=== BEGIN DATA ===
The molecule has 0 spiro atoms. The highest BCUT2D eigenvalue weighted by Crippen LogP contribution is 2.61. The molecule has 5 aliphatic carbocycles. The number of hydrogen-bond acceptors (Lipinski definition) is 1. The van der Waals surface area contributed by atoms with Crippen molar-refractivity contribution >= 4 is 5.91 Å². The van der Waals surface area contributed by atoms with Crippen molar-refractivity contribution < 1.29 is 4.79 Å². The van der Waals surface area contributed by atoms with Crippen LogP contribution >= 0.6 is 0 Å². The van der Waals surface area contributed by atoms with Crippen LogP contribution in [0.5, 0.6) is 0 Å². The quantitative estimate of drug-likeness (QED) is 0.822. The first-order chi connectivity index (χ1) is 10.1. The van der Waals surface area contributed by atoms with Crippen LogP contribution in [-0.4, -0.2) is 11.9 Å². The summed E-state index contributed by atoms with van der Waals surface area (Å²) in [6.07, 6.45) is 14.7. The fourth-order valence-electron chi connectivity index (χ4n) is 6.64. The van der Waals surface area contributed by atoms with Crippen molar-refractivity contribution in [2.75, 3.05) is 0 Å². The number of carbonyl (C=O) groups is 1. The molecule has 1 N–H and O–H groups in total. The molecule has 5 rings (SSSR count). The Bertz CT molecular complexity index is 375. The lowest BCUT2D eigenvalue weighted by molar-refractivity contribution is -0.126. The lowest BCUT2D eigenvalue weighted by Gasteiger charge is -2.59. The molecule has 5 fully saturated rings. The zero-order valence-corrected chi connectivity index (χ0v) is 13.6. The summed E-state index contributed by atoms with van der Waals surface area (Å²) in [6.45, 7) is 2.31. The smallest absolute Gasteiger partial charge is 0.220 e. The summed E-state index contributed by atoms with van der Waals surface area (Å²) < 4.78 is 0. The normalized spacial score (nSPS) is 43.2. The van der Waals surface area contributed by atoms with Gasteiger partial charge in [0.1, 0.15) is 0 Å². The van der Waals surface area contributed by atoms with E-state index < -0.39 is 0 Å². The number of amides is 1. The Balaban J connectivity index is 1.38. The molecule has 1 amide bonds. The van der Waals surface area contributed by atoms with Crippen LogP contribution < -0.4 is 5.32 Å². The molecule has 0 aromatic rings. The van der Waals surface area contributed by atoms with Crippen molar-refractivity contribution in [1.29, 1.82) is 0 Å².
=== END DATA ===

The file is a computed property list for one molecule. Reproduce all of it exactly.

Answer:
The molecule has 0 spiro atoms. The highest BCUT2D eigenvalue weighted by Crippen LogP contribution is 2.61. The molecule has 5 aliphatic carbocycles. The number of hydrogen-bond acceptors (Lipinski definition) is 1. The van der Waals surface area contributed by atoms with Crippen molar-refractivity contribution >= 4 is 5.91 Å². The van der Waals surface area contributed by atoms with Crippen molar-refractivity contribution < 1.29 is 4.79 Å². The van der Waals surface area contributed by atoms with Crippen LogP contribution >= 0.6 is 0 Å². The van der Waals surface area contributed by atoms with Crippen LogP contribution in [0.5, 0.6) is 0 Å². The quantitative estimate of drug-likeness (QED) is 0.822. The first-order chi connectivity index (χ1) is 10.1. The van der Waals surface area contributed by atoms with Crippen LogP contribution in [-0.4, -0.2) is 11.9 Å². The summed E-state index contributed by atoms with van der Waals surface area (Å²) in [6.07, 6.45) is 14.7. The fourth-order valence-electron chi connectivity index (χ4n) is 6.64. The van der Waals surface area contributed by atoms with Crippen molar-refractivity contribution in [2.75, 3.05) is 0 Å². The number of carbonyl (C=O) groups is 1. The molecule has 1 N–H and O–H groups in total. The molecule has 5 rings (SSSR count). The Bertz CT molecular complexity index is 375. The lowest BCUT2D eigenvalue weighted by molar-refractivity contribution is -0.126. The lowest BCUT2D eigenvalue weighted by Gasteiger charge is -2.59. The molecule has 5 fully saturated rings. The zero-order valence-corrected chi connectivity index (χ0v) is 13.6. The summed E-state index contributed by atoms with van der Waals surface area (Å²) in [6.45, 7) is 2.31. The smallest absolute Gasteiger partial charge is 0.220 e. The summed E-state index contributed by atoms with van der Waals surface area (Å²) < 4.78 is 0. The normalized spacial score (nSPS) is 43.2. The van der Waals surface area contributed by atoms with Gasteiger partial charge in [0.1, 0.15) is 0 Å². The van der Waals surface area contributed by atoms with E-state index < -0.39 is 0 Å². The number of amides is 1. The Balaban J connectivity index is 1.38. The molecule has 1 amide bonds. The van der Waals surface area contributed by atoms with Crippen LogP contribution < -0.4 is 5.32 Å². The molecule has 0 aromatic rings. The van der Waals surface area contributed by atoms with Crippen molar-refractivity contribution in [1.29, 1.82) is 0 Å².